By the logic of altruism, the altruistic people will give their $1 away to someone else. Eventually, the “selfish” or “honest” people will possess all the $1 bills; that is; everything that can be possessed. They will have all
    the wealth and status and power of the group. The altruistic people will have nothing.

    As a consequence of the logic of the concept of altruism, there are three types of people in the world.

    The first type are people who use altruistic people to enrich themselves. These people make altruistic people their slaves. This first type is exemplified by victim groups, shady bankers, etc.

    The second type are people who don’t believe in altruism. These people believe in depending on yourself for your own happiness, without making altruistic people your slaves. This type is exemplified by successful businesspeople.

    The third type of people that exist, in the universe of altruism, are people who actually are the true altruists. As noted above, these people are slaves to people who are not altruistic and who use them as beasts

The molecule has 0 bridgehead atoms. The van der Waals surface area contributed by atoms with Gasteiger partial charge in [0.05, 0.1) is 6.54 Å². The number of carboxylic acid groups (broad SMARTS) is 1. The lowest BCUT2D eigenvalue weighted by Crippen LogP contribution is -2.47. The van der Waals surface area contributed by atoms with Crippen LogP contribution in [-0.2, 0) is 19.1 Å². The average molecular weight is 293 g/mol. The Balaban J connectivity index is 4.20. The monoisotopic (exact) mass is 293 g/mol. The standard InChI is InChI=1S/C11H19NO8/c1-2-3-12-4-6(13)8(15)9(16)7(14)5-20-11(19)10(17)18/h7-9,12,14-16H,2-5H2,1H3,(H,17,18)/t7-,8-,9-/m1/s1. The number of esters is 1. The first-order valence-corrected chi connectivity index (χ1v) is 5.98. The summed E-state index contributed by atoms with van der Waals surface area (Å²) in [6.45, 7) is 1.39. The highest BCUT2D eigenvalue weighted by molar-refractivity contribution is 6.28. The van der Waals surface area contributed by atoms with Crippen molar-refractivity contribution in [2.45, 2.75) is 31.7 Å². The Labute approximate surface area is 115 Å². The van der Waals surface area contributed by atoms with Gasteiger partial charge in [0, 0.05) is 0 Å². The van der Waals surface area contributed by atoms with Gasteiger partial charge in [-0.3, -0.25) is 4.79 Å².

of burden. This type is exemplified by the soldier at the front lines of a war who gets his brains blown out.

    If, above, you called non-altruistic people “honest”, then you are a member of the second type of people. You are probably a strong person who can take care of him- or herself, without using altruistic people as your slave. You are a model citizen.

    If you called non-altruistic people “selfish”, then you are either a deceitful, manipulative person who uses altruistic people as your slave, or you are the slave.